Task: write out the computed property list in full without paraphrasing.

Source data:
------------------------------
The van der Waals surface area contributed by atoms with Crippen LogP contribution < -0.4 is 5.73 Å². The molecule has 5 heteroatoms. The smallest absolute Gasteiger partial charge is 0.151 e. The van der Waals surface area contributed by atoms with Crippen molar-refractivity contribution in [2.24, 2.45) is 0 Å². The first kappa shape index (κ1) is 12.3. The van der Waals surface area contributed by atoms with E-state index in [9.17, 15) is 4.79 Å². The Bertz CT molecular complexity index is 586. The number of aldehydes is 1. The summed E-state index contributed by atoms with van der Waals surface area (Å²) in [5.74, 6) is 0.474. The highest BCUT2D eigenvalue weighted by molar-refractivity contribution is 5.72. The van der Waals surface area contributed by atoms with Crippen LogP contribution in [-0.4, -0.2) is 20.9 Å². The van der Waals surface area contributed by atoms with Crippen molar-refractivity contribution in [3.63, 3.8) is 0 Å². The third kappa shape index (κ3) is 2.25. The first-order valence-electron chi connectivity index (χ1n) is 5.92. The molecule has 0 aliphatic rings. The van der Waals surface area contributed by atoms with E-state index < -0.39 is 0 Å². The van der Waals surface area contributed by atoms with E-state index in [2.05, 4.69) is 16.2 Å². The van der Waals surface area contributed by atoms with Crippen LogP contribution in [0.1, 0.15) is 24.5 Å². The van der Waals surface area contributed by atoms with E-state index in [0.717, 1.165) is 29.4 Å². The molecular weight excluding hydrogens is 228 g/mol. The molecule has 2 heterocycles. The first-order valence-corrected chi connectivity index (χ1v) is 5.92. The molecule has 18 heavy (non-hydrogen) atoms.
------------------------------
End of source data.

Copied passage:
The van der Waals surface area contributed by atoms with Crippen LogP contribution < -0.4 is 5.73 Å². The molecule has 5 heteroatoms. The smallest absolute Gasteiger partial charge is 0.151 e. The van der Waals surface area contributed by atoms with Crippen molar-refractivity contribution in [2.24, 2.45) is 0 Å². The first kappa shape index (κ1) is 12.3. The van der Waals surface area contributed by atoms with E-state index in [9.17, 15) is 4.79 Å². The Bertz CT molecular complexity index is 586. The number of aldehydes is 1. The summed E-state index contributed by atoms with van der Waals surface area (Å²) in [5.74, 6) is 0.474. The highest BCUT2D eigenvalue weighted by molar-refractivity contribution is 5.72. The van der Waals surface area contributed by atoms with Crippen LogP contribution in [-0.4, -0.2) is 20.9 Å². The van der Waals surface area contributed by atoms with Crippen molar-refractivity contribution in [3.63, 3.8) is 0 Å². The third kappa shape index (κ3) is 2.25. The first-order valence-electron chi connectivity index (χ1n) is 5.92. The molecule has 0 aliphatic rings. The van der Waals surface area contributed by atoms with E-state index < -0.39 is 0 Å². The van der Waals surface area contributed by atoms with E-state index in [2.05, 4.69) is 16.2 Å². The van der Waals surface area contributed by atoms with Crippen LogP contribution in [0.1, 0.15) is 24.5 Å². The van der Waals surface area contributed by atoms with E-state index in [0.717, 1.165) is 29.4 Å². The molecular weight excluding hydrogens is 228 g/mol. The molecule has 2 heterocycles. The first-order valence-corrected chi connectivity index (χ1v) is 5.92. The molecule has 18 heavy (non-hydrogen) atoms.